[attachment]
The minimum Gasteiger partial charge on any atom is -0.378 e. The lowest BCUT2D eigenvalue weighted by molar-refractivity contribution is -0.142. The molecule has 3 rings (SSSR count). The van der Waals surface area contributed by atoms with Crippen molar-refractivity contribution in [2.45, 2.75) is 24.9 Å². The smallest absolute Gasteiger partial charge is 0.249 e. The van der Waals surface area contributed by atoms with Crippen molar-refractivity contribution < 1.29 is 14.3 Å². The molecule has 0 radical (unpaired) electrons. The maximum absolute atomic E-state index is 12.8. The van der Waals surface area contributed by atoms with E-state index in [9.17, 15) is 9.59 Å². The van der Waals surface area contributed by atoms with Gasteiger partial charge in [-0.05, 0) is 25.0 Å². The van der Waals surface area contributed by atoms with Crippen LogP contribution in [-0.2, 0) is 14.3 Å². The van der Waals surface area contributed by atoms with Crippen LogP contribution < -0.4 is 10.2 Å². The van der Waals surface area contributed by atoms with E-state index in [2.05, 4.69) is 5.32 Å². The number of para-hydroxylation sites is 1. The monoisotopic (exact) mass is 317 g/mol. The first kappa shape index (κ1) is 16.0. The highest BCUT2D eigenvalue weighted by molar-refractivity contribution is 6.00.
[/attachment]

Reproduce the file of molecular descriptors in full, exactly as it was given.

The minimum Gasteiger partial charge on any atom is -0.378 e. The lowest BCUT2D eigenvalue weighted by molar-refractivity contribution is -0.142. The molecule has 3 rings (SSSR count). The van der Waals surface area contributed by atoms with Crippen molar-refractivity contribution in [2.45, 2.75) is 24.9 Å². The smallest absolute Gasteiger partial charge is 0.249 e. The van der Waals surface area contributed by atoms with Crippen molar-refractivity contribution < 1.29 is 14.3 Å². The molecule has 0 radical (unpaired) electrons. The maximum absolute atomic E-state index is 12.8. The van der Waals surface area contributed by atoms with E-state index in [9.17, 15) is 9.59 Å². The van der Waals surface area contributed by atoms with Gasteiger partial charge in [-0.05, 0) is 25.0 Å². The van der Waals surface area contributed by atoms with Crippen LogP contribution in [-0.2, 0) is 14.3 Å². The van der Waals surface area contributed by atoms with Crippen LogP contribution < -0.4 is 10.2 Å². The van der Waals surface area contributed by atoms with E-state index in [2.05, 4.69) is 5.32 Å². The number of para-hydroxylation sites is 1. The monoisotopic (exact) mass is 317 g/mol. The first kappa shape index (κ1) is 16.0. The highest BCUT2D eigenvalue weighted by molar-refractivity contribution is 6.00.